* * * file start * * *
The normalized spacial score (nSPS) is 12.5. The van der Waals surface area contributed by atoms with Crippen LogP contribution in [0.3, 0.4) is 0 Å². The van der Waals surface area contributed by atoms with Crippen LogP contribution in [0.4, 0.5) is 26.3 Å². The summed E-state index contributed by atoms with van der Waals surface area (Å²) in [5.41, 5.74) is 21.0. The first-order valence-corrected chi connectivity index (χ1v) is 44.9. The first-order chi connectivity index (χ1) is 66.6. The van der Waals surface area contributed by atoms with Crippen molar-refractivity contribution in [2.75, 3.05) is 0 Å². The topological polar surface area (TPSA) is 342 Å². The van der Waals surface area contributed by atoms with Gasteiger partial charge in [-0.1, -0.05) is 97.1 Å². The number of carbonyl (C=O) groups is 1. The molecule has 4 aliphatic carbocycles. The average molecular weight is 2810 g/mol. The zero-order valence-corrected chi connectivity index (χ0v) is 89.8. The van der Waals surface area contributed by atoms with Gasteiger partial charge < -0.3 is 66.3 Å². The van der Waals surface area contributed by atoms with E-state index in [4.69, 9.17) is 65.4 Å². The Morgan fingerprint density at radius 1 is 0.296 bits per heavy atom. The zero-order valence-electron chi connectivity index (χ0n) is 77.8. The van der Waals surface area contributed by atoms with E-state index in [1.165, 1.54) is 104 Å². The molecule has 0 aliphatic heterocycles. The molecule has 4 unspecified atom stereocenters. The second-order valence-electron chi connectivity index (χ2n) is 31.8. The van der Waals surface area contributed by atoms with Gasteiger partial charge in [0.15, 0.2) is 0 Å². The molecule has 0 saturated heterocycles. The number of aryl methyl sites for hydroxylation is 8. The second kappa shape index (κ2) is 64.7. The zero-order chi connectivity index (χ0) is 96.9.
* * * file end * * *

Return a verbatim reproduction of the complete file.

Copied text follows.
The normalized spacial score (nSPS) is 12.5. The van der Waals surface area contributed by atoms with Crippen LogP contribution in [0.3, 0.4) is 0 Å². The van der Waals surface area contributed by atoms with Crippen LogP contribution in [0.4, 0.5) is 26.3 Å². The summed E-state index contributed by atoms with van der Waals surface area (Å²) in [5.41, 5.74) is 21.0. The first-order valence-corrected chi connectivity index (χ1v) is 44.9. The first-order chi connectivity index (χ1) is 66.6. The van der Waals surface area contributed by atoms with Crippen molar-refractivity contribution in [2.75, 3.05) is 0 Å². The topological polar surface area (TPSA) is 342 Å². The van der Waals surface area contributed by atoms with Gasteiger partial charge in [-0.1, -0.05) is 97.1 Å². The number of carbonyl (C=O) groups is 1. The molecule has 4 aliphatic carbocycles. The average molecular weight is 2810 g/mol. The zero-order valence-corrected chi connectivity index (χ0v) is 89.8. The van der Waals surface area contributed by atoms with Gasteiger partial charge < -0.3 is 66.3 Å². The van der Waals surface area contributed by atoms with E-state index in [4.69, 9.17) is 65.4 Å². The Morgan fingerprint density at radius 1 is 0.296 bits per heavy atom. The zero-order valence-electron chi connectivity index (χ0n) is 77.8. The van der Waals surface area contributed by atoms with E-state index in [1.165, 1.54) is 104 Å². The molecule has 0 aliphatic heterocycles. The molecule has 4 unspecified atom stereocenters. The second-order valence-electron chi connectivity index (χ2n) is 31.8. The van der Waals surface area contributed by atoms with Gasteiger partial charge in [0.15, 0.2) is 0 Å². The molecule has 0 saturated heterocycles. The number of aryl methyl sites for hydroxylation is 8. The second kappa shape index (κ2) is 64.7. The zero-order chi connectivity index (χ0) is 96.9.